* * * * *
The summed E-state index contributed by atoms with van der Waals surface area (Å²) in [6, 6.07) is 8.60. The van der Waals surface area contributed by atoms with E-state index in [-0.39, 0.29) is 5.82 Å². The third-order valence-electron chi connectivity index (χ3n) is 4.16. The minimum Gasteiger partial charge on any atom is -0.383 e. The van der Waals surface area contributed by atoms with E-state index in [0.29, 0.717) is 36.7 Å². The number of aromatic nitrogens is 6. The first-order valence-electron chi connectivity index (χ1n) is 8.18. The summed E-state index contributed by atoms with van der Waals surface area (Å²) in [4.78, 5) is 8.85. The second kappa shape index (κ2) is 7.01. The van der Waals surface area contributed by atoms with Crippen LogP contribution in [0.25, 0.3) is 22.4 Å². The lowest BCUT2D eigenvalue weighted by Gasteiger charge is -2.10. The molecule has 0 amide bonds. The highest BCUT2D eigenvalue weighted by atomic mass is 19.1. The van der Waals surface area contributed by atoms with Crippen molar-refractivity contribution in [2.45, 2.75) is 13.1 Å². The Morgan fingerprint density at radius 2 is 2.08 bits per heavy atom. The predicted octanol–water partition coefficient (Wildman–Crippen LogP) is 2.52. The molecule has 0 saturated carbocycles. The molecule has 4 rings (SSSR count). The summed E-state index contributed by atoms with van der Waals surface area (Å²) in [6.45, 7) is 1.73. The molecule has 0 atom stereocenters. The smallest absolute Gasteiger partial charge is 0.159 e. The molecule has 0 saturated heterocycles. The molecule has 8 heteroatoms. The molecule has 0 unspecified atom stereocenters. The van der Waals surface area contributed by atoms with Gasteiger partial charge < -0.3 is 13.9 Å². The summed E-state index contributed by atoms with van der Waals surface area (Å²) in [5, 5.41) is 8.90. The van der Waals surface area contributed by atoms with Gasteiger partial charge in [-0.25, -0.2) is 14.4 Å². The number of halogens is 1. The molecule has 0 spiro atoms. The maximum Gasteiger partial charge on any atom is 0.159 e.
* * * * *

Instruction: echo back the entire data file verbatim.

The summed E-state index contributed by atoms with van der Waals surface area (Å²) in [6, 6.07) is 8.60. The van der Waals surface area contributed by atoms with E-state index in [-0.39, 0.29) is 5.82 Å². The third-order valence-electron chi connectivity index (χ3n) is 4.16. The minimum Gasteiger partial charge on any atom is -0.383 e. The van der Waals surface area contributed by atoms with E-state index in [0.29, 0.717) is 36.7 Å². The number of aromatic nitrogens is 6. The first-order valence-electron chi connectivity index (χ1n) is 8.18. The summed E-state index contributed by atoms with van der Waals surface area (Å²) in [4.78, 5) is 8.85. The second kappa shape index (κ2) is 7.01. The van der Waals surface area contributed by atoms with Crippen LogP contribution in [0.25, 0.3) is 22.4 Å². The lowest BCUT2D eigenvalue weighted by Gasteiger charge is -2.10. The molecule has 0 amide bonds. The highest BCUT2D eigenvalue weighted by atomic mass is 19.1. The van der Waals surface area contributed by atoms with Crippen molar-refractivity contribution in [2.45, 2.75) is 13.1 Å². The Morgan fingerprint density at radius 2 is 2.08 bits per heavy atom. The predicted octanol–water partition coefficient (Wildman–Crippen LogP) is 2.52. The molecule has 0 saturated carbocycles. The molecule has 4 rings (SSSR count). The summed E-state index contributed by atoms with van der Waals surface area (Å²) in [6.45, 7) is 1.73. The molecule has 0 atom stereocenters. The smallest absolute Gasteiger partial charge is 0.159 e. The molecule has 0 saturated heterocycles. The molecule has 8 heteroatoms. The molecule has 0 unspecified atom stereocenters. The van der Waals surface area contributed by atoms with Gasteiger partial charge < -0.3 is 13.9 Å². The summed E-state index contributed by atoms with van der Waals surface area (Å²) in [5, 5.41) is 8.90. The van der Waals surface area contributed by atoms with Gasteiger partial charge in [-0.25, -0.2) is 14.4 Å². The number of halogens is 1. The molecule has 0 spiro atoms. The maximum Gasteiger partial charge on any atom is 0.159 e.